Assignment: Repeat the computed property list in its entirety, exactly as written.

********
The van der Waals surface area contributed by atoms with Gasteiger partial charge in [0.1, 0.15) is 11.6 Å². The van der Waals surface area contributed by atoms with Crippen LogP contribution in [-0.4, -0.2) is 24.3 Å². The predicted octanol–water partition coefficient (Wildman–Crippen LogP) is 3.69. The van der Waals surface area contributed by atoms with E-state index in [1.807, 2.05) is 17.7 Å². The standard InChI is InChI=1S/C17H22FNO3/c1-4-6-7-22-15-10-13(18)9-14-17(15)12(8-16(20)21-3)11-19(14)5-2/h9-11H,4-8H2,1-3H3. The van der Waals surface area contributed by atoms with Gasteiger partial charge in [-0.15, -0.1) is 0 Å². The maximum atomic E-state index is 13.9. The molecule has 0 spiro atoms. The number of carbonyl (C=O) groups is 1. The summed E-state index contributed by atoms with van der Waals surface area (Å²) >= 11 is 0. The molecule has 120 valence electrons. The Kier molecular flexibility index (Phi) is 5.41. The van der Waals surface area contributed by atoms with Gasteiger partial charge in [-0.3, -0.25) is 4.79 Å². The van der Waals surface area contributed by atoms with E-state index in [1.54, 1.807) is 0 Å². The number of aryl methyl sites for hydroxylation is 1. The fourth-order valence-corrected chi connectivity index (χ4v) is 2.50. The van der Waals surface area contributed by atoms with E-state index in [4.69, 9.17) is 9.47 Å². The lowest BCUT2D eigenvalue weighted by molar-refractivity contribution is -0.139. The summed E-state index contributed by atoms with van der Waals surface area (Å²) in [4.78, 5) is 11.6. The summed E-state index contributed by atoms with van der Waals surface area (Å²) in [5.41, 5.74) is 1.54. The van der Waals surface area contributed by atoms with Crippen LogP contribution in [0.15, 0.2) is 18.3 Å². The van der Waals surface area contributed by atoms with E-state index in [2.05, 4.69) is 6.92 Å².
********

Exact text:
The van der Waals surface area contributed by atoms with Gasteiger partial charge in [0.1, 0.15) is 11.6 Å². The van der Waals surface area contributed by atoms with Crippen LogP contribution in [-0.4, -0.2) is 24.3 Å². The predicted octanol–water partition coefficient (Wildman–Crippen LogP) is 3.69. The van der Waals surface area contributed by atoms with E-state index in [1.807, 2.05) is 17.7 Å². The standard InChI is InChI=1S/C17H22FNO3/c1-4-6-7-22-15-10-13(18)9-14-17(15)12(8-16(20)21-3)11-19(14)5-2/h9-11H,4-8H2,1-3H3. The van der Waals surface area contributed by atoms with Gasteiger partial charge in [-0.15, -0.1) is 0 Å². The maximum atomic E-state index is 13.9. The molecule has 0 spiro atoms. The number of carbonyl (C=O) groups is 1. The summed E-state index contributed by atoms with van der Waals surface area (Å²) >= 11 is 0. The molecule has 120 valence electrons. The Kier molecular flexibility index (Phi) is 5.41. The van der Waals surface area contributed by atoms with Gasteiger partial charge in [-0.3, -0.25) is 4.79 Å². The van der Waals surface area contributed by atoms with E-state index in [1.54, 1.807) is 0 Å². The number of aryl methyl sites for hydroxylation is 1. The fourth-order valence-corrected chi connectivity index (χ4v) is 2.50. The van der Waals surface area contributed by atoms with E-state index in [4.69, 9.17) is 9.47 Å². The lowest BCUT2D eigenvalue weighted by molar-refractivity contribution is -0.139. The summed E-state index contributed by atoms with van der Waals surface area (Å²) in [4.78, 5) is 11.6. The summed E-state index contributed by atoms with van der Waals surface area (Å²) in [5.41, 5.74) is 1.54. The van der Waals surface area contributed by atoms with Crippen LogP contribution in [0.15, 0.2) is 18.3 Å². The van der Waals surface area contributed by atoms with E-state index in [2.05, 4.69) is 6.92 Å².